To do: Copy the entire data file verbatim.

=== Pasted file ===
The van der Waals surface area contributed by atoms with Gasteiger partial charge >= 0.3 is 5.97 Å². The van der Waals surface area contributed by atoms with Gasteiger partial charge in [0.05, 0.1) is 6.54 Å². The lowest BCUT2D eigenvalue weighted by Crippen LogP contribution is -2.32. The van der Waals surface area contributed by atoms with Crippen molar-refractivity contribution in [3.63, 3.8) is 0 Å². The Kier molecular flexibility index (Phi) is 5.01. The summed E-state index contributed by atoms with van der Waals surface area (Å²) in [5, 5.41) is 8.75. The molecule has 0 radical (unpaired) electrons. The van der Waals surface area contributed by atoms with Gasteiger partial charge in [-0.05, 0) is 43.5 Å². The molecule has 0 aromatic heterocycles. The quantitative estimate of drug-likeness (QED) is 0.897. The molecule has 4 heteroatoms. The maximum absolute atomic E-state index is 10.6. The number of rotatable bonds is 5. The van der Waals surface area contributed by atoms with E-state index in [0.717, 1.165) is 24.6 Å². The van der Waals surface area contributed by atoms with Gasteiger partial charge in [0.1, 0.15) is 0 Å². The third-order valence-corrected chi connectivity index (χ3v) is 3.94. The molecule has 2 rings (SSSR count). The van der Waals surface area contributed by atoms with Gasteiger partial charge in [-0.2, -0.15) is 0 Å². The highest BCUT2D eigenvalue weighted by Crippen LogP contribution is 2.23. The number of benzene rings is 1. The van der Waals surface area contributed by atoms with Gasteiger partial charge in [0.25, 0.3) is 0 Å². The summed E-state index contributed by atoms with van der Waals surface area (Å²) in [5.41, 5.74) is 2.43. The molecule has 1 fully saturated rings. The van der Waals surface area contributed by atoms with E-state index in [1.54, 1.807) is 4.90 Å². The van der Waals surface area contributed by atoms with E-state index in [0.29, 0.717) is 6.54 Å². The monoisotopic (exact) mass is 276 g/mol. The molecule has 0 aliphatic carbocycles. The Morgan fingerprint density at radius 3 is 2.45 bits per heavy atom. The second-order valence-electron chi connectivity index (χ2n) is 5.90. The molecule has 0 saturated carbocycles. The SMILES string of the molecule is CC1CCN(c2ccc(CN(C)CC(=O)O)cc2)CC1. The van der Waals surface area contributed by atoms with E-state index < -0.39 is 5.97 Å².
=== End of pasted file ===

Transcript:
The van der Waals surface area contributed by atoms with Gasteiger partial charge >= 0.3 is 5.97 Å². The van der Waals surface area contributed by atoms with Gasteiger partial charge in [0.05, 0.1) is 6.54 Å². The lowest BCUT2D eigenvalue weighted by Crippen LogP contribution is -2.32. The van der Waals surface area contributed by atoms with Crippen molar-refractivity contribution in [3.63, 3.8) is 0 Å². The Kier molecular flexibility index (Phi) is 5.01. The summed E-state index contributed by atoms with van der Waals surface area (Å²) in [5, 5.41) is 8.75. The molecule has 0 radical (unpaired) electrons. The van der Waals surface area contributed by atoms with Gasteiger partial charge in [-0.05, 0) is 43.5 Å². The molecule has 0 aromatic heterocycles. The quantitative estimate of drug-likeness (QED) is 0.897. The molecule has 4 heteroatoms. The maximum absolute atomic E-state index is 10.6. The number of rotatable bonds is 5. The van der Waals surface area contributed by atoms with E-state index in [0.717, 1.165) is 24.6 Å². The van der Waals surface area contributed by atoms with Gasteiger partial charge in [0.1, 0.15) is 0 Å². The third-order valence-corrected chi connectivity index (χ3v) is 3.94. The molecule has 2 rings (SSSR count). The van der Waals surface area contributed by atoms with Gasteiger partial charge in [-0.2, -0.15) is 0 Å². The highest BCUT2D eigenvalue weighted by Crippen LogP contribution is 2.23. The number of benzene rings is 1. The van der Waals surface area contributed by atoms with Gasteiger partial charge in [0.25, 0.3) is 0 Å². The summed E-state index contributed by atoms with van der Waals surface area (Å²) in [5.41, 5.74) is 2.43. The molecule has 1 fully saturated rings. The van der Waals surface area contributed by atoms with E-state index in [1.54, 1.807) is 4.90 Å². The van der Waals surface area contributed by atoms with E-state index in [0.29, 0.717) is 6.54 Å². The monoisotopic (exact) mass is 276 g/mol. The molecule has 0 aliphatic carbocycles. The Morgan fingerprint density at radius 3 is 2.45 bits per heavy atom. The second-order valence-electron chi connectivity index (χ2n) is 5.90. The molecule has 0 saturated carbocycles. The SMILES string of the molecule is CC1CCN(c2ccc(CN(C)CC(=O)O)cc2)CC1. The van der Waals surface area contributed by atoms with E-state index < -0.39 is 5.97 Å².